"Chart Beat" columnist Fred Bronson reports on U2, low debuts, Rebecca Lynn Howard, Bill & Gloria Gaither, Jimmy Fallon, the Dixie Chicks, and Las Ketchup.

U TURN: U2 extends its span of hits on Billboard's Hot 100 to 18 years and eight months, thanks to the debut of "Electrical Storm" (Interscope) at No. 77. The Irish band's first chart entry was "New Year's Day," which entered the chart the week of Jan. 28, 1984, at No. 90, ultimately peaking at No. 81. "Electrical Storm" is U2's 24th entry on the Hot 100.

"Electrical Storm" is tied with two other U2 songs as the group's lowest-debuting titles of the last 10 years. "Mysterious Ways" started at No. 77 in November 1991 and "Who's Gonna Ride Your Wild Horses" began at No. 77 in November 1992. Of course, it's not where U start, it's where U finish. "Mysterious Ways" ended up peaking at No. 9.

On the Mainstream Rock Tracks chart, "Electrical Storm" is the highest-debuting U2 song of the last five years. The new hit enters at No. 28. The last U2 song to debut higher on the Mainstream tally was "Staring at the Sun," which opened at No. 16.

U2 isn't the only veteran act with a new entry on the Mainstream chart. Bon Jovi debuts at No. 39 with "Everyday" (Island). It's the first song by the group to appear on the Mainstream survey since "I'll Sleep When I'm Dead" went to No. 29 in July 1993.

DEBUTANTES: For the second week in a row, there are no debuts in the top-10 of The Billboard 200. That's because the major record labels decided not to release any potential big-sellers near the anniversary of the Sept. 11 terrorist attacks on the U.S. Last week, Aaron Carter had the highest-debuting album when his "Another Earthquake" opened at No. 18. This week, Hot Shot Debut honors go to Rebecca Lynn Howard, who enters at No. 29 with "Forgive" (MCA). Howard's first album, a self-titled effort, peaked at No. 54 on Billboard's Top Country Albums roundup, but didn't appear on The Billboard 200.

There won't be a third consecutive week of low debuts. Rock act Disturbed and hip-hop's Disturbing tha Peace should cause a double-disturbance at the top of the chart, with Lifehouse also in the running for a high-ranking new entry.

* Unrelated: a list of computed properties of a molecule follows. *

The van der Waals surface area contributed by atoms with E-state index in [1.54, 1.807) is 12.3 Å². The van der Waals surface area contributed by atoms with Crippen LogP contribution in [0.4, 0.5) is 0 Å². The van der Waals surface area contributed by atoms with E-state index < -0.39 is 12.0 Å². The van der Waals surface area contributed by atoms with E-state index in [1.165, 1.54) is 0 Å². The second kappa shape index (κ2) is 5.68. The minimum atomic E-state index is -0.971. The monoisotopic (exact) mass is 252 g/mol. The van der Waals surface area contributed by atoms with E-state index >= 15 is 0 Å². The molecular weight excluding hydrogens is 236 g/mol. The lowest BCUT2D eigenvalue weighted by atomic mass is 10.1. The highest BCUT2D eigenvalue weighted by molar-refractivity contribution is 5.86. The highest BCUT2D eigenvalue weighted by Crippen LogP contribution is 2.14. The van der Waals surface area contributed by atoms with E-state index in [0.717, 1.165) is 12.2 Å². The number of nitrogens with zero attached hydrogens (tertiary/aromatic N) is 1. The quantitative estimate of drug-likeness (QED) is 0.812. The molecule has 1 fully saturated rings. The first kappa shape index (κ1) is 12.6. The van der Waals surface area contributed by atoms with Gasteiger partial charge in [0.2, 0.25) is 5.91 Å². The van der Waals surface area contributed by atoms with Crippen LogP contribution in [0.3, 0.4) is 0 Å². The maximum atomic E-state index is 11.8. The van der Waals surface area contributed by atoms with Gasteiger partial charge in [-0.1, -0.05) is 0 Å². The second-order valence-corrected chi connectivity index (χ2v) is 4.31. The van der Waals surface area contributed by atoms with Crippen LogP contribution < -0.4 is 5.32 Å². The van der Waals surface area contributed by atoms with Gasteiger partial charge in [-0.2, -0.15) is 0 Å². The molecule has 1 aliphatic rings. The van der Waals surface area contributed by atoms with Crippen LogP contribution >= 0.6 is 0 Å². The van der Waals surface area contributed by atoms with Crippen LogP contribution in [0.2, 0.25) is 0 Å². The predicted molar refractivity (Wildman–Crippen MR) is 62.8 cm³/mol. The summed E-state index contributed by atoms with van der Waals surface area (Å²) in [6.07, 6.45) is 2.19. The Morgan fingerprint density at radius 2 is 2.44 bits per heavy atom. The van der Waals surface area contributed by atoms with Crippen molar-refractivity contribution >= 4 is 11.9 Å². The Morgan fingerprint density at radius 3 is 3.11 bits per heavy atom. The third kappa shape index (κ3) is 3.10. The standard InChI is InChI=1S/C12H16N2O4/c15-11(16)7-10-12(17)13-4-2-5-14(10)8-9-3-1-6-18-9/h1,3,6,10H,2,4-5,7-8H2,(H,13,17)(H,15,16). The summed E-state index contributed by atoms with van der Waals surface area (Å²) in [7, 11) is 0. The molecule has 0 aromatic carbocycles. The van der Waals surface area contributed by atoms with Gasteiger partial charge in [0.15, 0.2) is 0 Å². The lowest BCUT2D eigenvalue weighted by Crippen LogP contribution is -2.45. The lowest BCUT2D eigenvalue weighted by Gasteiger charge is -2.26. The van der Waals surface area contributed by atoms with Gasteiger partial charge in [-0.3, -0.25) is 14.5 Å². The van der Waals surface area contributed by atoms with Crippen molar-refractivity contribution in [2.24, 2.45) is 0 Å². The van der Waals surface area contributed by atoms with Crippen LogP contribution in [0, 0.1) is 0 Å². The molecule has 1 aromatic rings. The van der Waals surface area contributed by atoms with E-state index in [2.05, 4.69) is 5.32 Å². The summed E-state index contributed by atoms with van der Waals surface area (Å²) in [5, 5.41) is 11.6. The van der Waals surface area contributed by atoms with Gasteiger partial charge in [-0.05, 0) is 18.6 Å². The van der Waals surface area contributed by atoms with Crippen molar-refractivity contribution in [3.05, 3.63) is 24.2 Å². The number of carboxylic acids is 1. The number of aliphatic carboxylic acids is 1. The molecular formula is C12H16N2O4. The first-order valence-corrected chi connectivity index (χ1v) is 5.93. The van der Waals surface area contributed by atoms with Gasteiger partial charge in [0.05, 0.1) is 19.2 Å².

WITH A LITTLE HELP FROM THEIR FRIENDS: Gospel stars Bill & Gloria Gaither & Their Homecoming Friends have the two highest-ranked albums of their career on The Billboard 200. "Let Freedom Ring: Live from Carnegie Hall" (Spring House) and "God Bless America: Live from Carnegie Hall" enter at No. 35 and No. 44, respectively. That bests the Gaithers previous high mark: "Freedom Band" went to No. 86 in February.

Sales of the Gaithers' two new albums were fueled by the airing of a one-hour TV special on various outlets, including the PAX network, TBN, and BET.

JIMMY EAT CHART: Although "The Bathroom Wall" (DreamWorks) slips to No. 89 in its third week on The Billboard 200, Jimmy Fallon's debut album is still the highest-charting comedy album of the 21st century. The "Saturday Night Live" star's CD peaked at No. 47. The last comedy album to rank higher was by a former cast member of the same series. In October 1999, Adam Sandler's "Stan and Judy's Kid" peaked at No. 16.

'HOME' AGAIN: The Dixie Chicks rule The Billboard 200 for the third week in a row with "Home" (Monument/Columbia). Of the nine albums by "girl groups" to reach No. 1 on this chart, five have been on top for three weeks or longer. The record-holder is "Beauty and the Beat" by the Go-Go's, which had a six-week reign. "Diana Ross & the Supremes' Greatest Hits," the debut album by the Spice Girls, and "FanMail" by TLC all held sway for five weeks.

WOULD YOU LIKE KETCHUP WITH THAT?: There's a single sweeping through Europe in the same manner that Los del Rio's "Macarena" did in the summer of 1996. The three sisters known as Las Ketchup are dominating the singles charts in almost every country with "Asereje/The Ketchup Song" (Columbia), and advance to No. 1 on the Eurochart Hot 100 Singles tally, published in Billboard's sister magazine, Music & Media.

In France, "Asereje" makes chart history by taking the biggest-ever leap to No. 1, according to French chart expert and author Elia Habib. "The Ketchup Song" made a 49-1 move in France this week. That bests the 26-1 move of Babylon Zoo's "Spaceman" in 1996. (For the curious, after Las Ketchup and Babylon Zoo, the third biggest leap to No. 1 in French chart history is the 22-1 move of Madonna's "Don't Cry for Me Argentina" in 1997).

Ironically, just one week from now, the record of biggest leap to No. 1 on the U.S. Hot 100 will change hands. It currently belongs to the Beatles, who zoomed 27-1 in 1964 with "Can't Buy Me Love." Next week, Kelly Clarkson should easily bound 52-1 with "A Moment Like This" as a commercial single of the track was released this week. Such a move will give her and the "American Idol" TV series an indelible entry in the record books.